Ontology-based modelling of multi-formatted software application content is a challenging area in content management. When the number of software content unit is huge and in continuous process of change, content change management is important. The management of content in this context requires targeted access and manipulation methods. We present a novel approach to deal with model-driven content-centric information systems and access to their content. At the core of our approach is an ontology-based semantic annotation technique for diversely formatted content that can improve the accuracy of access and systems evolution. Domain ontologies represent domain-specific concepts and conform to metamodels. Different ontologies - from application domain ontologies to software ontologies - capture and model the different properties and perspectives on a software content unit. Interdependencies between domain ontologies, the artifacts and the content are captured through a trace model. The annotation traces are formalised and a graph-based system is selected for the representation of the annotation traces.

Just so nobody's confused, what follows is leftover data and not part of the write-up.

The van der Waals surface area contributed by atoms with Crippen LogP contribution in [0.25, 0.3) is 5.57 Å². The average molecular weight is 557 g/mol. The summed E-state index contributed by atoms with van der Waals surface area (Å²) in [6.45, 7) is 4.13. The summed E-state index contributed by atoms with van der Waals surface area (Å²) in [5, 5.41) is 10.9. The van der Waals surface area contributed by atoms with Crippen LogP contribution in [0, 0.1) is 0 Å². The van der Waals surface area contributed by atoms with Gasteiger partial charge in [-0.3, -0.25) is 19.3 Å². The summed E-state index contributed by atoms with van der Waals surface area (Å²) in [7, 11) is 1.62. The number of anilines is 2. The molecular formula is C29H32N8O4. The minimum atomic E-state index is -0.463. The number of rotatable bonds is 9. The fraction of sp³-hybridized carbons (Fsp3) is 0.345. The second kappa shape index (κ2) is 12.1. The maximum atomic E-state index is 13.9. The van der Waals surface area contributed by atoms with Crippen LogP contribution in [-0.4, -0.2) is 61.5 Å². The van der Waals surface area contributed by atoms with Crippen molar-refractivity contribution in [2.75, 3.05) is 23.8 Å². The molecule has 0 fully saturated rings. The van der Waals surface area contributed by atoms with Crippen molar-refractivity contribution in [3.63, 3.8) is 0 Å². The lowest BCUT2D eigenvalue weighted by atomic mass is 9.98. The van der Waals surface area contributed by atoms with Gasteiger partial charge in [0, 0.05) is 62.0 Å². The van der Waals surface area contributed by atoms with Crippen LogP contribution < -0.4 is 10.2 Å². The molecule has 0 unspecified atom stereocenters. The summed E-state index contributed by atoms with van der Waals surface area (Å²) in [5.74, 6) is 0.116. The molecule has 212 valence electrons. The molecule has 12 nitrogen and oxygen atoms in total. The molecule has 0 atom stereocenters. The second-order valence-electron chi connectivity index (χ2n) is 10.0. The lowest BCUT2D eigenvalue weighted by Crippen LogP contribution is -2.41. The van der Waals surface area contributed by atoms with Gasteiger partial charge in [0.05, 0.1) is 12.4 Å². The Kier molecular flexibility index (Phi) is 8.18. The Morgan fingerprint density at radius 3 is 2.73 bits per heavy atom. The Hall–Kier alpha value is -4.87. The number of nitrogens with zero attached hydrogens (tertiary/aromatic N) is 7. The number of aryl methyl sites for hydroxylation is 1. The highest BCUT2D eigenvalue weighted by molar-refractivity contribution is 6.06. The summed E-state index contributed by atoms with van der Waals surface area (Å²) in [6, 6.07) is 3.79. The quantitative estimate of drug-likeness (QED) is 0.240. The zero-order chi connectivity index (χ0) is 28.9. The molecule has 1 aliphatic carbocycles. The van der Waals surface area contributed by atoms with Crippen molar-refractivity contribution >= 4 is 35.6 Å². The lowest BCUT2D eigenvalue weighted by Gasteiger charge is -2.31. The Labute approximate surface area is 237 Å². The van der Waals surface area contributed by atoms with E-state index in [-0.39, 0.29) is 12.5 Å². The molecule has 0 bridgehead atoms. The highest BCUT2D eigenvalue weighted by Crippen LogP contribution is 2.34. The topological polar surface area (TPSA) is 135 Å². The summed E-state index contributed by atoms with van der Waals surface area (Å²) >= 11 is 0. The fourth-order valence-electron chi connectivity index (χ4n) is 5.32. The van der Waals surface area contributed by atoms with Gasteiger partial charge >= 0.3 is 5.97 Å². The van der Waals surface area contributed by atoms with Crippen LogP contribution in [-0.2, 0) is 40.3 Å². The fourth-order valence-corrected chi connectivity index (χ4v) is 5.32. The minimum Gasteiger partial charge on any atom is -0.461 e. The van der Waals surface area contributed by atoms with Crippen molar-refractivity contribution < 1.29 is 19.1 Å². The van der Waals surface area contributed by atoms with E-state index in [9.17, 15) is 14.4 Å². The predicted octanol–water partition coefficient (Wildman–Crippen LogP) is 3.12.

Keywords: Consistent Content Management, Impact Categorisation, Trace Model, Ontology Evolution

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1634 Effects of Sowing Time on Yield and Oil Content of Different Sunflower Genotypes in Years with Different Water Supply

Authors: A. Novák, K. Máriás

Abstract: